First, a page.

The Supplemental Nutrition Assistance Program (SNAP; formerly known as the Food Stamp Program) is a crucial part of the safety net in the United States, providing benefits to roughly 41 million Americans per month to maintain a nutritious diet. Following welfare reform in 1996, SNAP became the only truly universal means-tested safety net program in the U.S. In that same year, however, work requirements in SNAP expanded, limiting the efficacy of the program to support all low-income households.
In general, work requirements in means-tested programs are meant to force individuals deemed “work-ready” to increase or maintain their work effort every month by withholding benefits if a person is not working a minimum number of hours, engaged in certain training or education programs, or (for some programs) actively looking for employment.
Since 1996, stringent work requirements for “able-bodied adults without dependents” (commonly referred to as ABAWDs) have been layered over pre-existing (since the 1970s) general work requirements for many working-aged adults receiving SNAP. Debate over whether to change SNAP work requirement rules has intensified in recent years. Proponents of work requirements argue they encourage more people to work, whereas critics say they create barriers to accessing SNAP without meaningfully changing work-related behavior.
There have been recent changes to SNAP work requirements. As part of the debt ceiling negotiation in 2023, the criteria for who is subject to ABAWD work requirements changed, as did the rules governing states’ ability to provide individual hardship exemptions from this requirement. These changes began taking effect on September 1 and come on the heels of the expiration of pandemic-era nationwide suspension of work requirements.
Furthermore, the current Farm Bill—the major legislation that sets rules for SNAP—expired on September 30, 2023. Congress has begun discussions on a new bill, and among the issues on the table are further changes to work requirements.
In this FAQ, we focus on the work requirements that apply only to ABAWDs, but we explain the general work requirements and how they interact with the ABAWD work requirements. We offer key takeaways to help guide an understanding of work requirement policy, the people subject to work requirements, and features of the labor market in which these SNAP participants work. We provide detailed answers to commonly asked questions about SNAP work requirement policy, and we summarize rigorous new research evidence on the efficacy of work requirements and SNAP at encouraging work.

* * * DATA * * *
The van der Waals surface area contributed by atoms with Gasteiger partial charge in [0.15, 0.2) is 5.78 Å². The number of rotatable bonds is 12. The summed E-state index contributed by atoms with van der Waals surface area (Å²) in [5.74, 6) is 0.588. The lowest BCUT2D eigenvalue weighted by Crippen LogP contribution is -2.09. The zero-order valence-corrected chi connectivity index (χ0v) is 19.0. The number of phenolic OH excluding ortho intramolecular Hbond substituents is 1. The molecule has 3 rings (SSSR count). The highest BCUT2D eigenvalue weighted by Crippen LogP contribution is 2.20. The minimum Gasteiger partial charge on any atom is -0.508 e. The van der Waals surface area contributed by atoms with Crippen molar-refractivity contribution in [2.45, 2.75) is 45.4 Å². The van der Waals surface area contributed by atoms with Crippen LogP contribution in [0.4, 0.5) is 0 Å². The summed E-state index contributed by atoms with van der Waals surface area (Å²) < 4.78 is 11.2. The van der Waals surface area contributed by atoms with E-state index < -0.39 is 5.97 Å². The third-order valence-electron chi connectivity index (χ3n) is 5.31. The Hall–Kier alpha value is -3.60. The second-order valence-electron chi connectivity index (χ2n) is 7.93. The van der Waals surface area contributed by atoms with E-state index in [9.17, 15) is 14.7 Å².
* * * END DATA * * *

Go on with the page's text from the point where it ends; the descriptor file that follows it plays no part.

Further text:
Our conclusion from a review of the literature on work requirements is that the best evidence shows they do not increase employment.
Our conclusion from a review of the literature on work requirements is that the best evidence shows they do not increase employment. Moreover, this research finds work requirements cause a large decrease in participation in SNAP. This is concerning because many SNAP recipients, especially those subject to the ABAWD work requirements, have little safety net to rely on besides SNAP. Additionally, we discuss evidence that those subject to the ABAWD work requirements face difficulty meeting the requirements through no fault of their own, but because of the types of jobs available to them. Finally, we summarize research that suggests work requirements limit SNAP’s ability to act as an automatic stabilizer during recessions.
While we try to explain clearly what work requirement rules are in law and as regulated, in practice, the implementation of work requirements strays from these complicated rules. Rule complexity, administrative burdens, inconsistent implementation, and the realities of the low-wage labor market make it difficult to comply with the rules. Consequently, work requirement penalties—losing access to SNAP if one fails to comply—affect more people than if the rules were implemented exactly as Congress intends.
We believe that the evidence supports ending or severely limiting ABAWD work requirements.